The National Labor Relations Board is now dictating corporate policy decisions that directly target Right to Work states.
Boeing, which is moving production from high-cost Washington State (a non-Right to Work State) to more competitive South Carolina (a Right to Work State), is under assault from the Board for its decision. The Wall Street Journal weighs in:
We knew that Big Labor had political pull at the Obama-era National Labor Relations Board, but yesterday’s complaint against Boeing is one for the (dark) ages. By challenging Boeing’s right to build aircraft in South Carolina, labor’s bureaucratic allies in Washington are threatening the ability of states to compete for new jobs and investment—and risking the economic recovery to boot.
In 2009, Boeing announced plans to build a new plant to meet demand for its new 787 Dreamliner. Though its union contract didn’t require it, Boeing executives negotiated with the International Association of Machinists and Aerospace Workers to build the plane at its existing plant in Washington state. The talks broke down because the union wanted, among other things, a seat on Boeing’s board and a promise that Boeing would build all future airplanes in Puget Sound.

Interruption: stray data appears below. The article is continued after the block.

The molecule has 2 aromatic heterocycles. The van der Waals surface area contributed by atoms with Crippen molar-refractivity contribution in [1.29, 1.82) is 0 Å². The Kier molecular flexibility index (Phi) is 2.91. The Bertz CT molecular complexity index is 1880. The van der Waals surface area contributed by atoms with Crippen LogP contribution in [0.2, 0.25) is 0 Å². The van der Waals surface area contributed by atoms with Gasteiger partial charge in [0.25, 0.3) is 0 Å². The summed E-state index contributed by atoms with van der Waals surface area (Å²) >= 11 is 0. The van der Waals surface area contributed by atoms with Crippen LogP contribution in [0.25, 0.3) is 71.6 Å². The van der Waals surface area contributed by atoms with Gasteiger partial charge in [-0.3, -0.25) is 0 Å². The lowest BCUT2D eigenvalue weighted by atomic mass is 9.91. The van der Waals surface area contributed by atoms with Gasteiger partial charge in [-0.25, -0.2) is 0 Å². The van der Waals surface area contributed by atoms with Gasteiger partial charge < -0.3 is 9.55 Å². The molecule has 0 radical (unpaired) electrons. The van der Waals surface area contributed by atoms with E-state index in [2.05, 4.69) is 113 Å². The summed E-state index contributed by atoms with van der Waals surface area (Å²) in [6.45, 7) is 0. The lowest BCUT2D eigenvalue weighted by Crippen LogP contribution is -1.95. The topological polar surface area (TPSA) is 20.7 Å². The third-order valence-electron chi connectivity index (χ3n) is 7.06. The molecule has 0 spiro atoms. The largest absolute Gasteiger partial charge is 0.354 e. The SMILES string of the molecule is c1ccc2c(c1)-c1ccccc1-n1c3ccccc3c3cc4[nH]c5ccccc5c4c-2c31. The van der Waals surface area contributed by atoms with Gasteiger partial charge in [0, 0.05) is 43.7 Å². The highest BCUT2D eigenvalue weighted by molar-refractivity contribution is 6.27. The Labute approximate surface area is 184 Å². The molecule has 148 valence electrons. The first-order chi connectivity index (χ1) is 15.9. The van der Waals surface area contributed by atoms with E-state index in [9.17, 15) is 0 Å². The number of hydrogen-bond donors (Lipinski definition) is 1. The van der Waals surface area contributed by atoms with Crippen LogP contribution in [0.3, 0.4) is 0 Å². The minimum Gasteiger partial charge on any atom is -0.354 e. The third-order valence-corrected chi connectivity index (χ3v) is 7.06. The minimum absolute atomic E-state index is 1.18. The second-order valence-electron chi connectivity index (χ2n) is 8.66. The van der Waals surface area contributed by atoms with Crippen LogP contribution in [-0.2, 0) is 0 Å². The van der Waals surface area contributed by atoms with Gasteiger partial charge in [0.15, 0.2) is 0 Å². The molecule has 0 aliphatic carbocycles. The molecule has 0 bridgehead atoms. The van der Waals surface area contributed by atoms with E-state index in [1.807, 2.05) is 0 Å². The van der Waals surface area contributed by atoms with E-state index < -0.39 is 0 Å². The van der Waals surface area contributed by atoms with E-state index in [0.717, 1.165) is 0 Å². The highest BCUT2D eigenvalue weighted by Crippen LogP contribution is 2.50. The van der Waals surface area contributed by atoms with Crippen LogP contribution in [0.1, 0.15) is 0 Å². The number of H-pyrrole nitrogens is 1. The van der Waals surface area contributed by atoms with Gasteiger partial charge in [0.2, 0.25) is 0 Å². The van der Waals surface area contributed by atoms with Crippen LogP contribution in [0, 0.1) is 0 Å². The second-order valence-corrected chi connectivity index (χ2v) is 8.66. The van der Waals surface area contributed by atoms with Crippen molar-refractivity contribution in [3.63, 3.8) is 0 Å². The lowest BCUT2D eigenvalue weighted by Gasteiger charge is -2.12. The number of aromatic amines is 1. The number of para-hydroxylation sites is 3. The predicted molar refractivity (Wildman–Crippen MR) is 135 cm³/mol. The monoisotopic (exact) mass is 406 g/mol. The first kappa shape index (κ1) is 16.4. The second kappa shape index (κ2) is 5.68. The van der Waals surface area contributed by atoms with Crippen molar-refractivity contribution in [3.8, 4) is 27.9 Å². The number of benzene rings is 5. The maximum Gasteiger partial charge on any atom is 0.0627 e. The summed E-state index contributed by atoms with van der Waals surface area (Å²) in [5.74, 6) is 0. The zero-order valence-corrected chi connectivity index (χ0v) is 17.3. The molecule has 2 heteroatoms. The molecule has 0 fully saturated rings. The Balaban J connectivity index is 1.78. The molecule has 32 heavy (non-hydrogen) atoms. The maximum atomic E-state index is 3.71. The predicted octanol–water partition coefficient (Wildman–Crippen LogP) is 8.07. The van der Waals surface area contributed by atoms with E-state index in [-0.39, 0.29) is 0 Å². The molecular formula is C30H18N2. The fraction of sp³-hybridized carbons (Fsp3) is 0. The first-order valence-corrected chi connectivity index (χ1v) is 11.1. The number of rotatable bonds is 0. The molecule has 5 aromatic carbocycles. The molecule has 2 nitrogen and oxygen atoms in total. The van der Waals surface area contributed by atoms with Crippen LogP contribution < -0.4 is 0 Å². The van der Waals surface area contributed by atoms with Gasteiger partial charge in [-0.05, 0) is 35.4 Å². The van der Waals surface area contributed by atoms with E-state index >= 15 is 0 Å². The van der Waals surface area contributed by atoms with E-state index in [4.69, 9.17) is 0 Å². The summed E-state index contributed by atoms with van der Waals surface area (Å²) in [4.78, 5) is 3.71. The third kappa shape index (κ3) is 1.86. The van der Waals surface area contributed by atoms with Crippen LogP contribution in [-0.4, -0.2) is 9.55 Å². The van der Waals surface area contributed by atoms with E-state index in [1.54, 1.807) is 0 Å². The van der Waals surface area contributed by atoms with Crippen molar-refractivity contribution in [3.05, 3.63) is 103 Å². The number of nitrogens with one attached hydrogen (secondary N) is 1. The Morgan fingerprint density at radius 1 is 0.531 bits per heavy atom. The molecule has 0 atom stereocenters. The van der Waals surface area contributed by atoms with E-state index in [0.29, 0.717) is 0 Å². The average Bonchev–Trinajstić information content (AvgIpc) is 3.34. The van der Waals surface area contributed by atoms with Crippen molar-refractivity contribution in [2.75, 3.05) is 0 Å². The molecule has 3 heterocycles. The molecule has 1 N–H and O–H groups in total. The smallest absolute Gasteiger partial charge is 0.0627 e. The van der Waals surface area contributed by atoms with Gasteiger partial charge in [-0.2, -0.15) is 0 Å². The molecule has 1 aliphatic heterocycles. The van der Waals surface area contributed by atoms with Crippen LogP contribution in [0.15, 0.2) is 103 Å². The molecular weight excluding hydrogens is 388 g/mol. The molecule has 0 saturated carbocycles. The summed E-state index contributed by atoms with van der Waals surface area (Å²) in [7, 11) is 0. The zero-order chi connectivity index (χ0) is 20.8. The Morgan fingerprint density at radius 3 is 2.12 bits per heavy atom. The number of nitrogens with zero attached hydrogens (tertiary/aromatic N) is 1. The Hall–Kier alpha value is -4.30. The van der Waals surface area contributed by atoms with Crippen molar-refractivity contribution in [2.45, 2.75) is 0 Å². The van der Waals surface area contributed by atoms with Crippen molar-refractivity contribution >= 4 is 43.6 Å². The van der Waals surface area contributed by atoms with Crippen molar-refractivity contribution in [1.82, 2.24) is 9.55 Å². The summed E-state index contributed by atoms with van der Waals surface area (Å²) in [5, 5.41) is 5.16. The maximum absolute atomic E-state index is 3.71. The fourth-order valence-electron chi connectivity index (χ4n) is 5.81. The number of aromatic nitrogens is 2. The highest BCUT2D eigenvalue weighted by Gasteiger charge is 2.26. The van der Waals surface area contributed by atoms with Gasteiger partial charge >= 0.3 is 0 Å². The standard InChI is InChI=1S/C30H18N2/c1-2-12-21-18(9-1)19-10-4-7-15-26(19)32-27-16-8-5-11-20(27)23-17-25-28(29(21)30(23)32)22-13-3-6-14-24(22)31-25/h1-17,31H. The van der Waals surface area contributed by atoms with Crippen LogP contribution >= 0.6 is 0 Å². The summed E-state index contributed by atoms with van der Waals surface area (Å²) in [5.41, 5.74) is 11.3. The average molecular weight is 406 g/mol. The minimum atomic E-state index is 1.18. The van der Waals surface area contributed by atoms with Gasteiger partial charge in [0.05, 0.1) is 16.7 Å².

So Boeing management did what it judged to be best for its shareholders and customers and looked elsewhere. In October 2009, the company settled on South Carolina, which, like the 21 other right-to-work states, has friendlier labor laws than Washington. As Boeing chief Jim McNerney noted on a conference call at the time, the company couldn’t have “strikes happening every three to four years.” The union has shut down Boeing’s commercial aircraft production line four times since 1989, and a 58-day strike in 2008 cost the company $1.8 billion.
This reasonable business decision created more than 1,000 jobs and has brought around $2 billion of investment to South Carolina. The aerospace workers in Puget Sound remain among the best paid in America, but the union nonetheless asked the NLRB to stop Boeing’s plans before the company starts to assemble planes in North Charleston this July.
The NLRB obliged with its complaint yesterday asking an administrative law judge to stop Boeing’s South Carolina production because its executives had cited the risk of strikes as a reason for the move.
No wonder, the movie Atlas Shrugged is a surprise hit.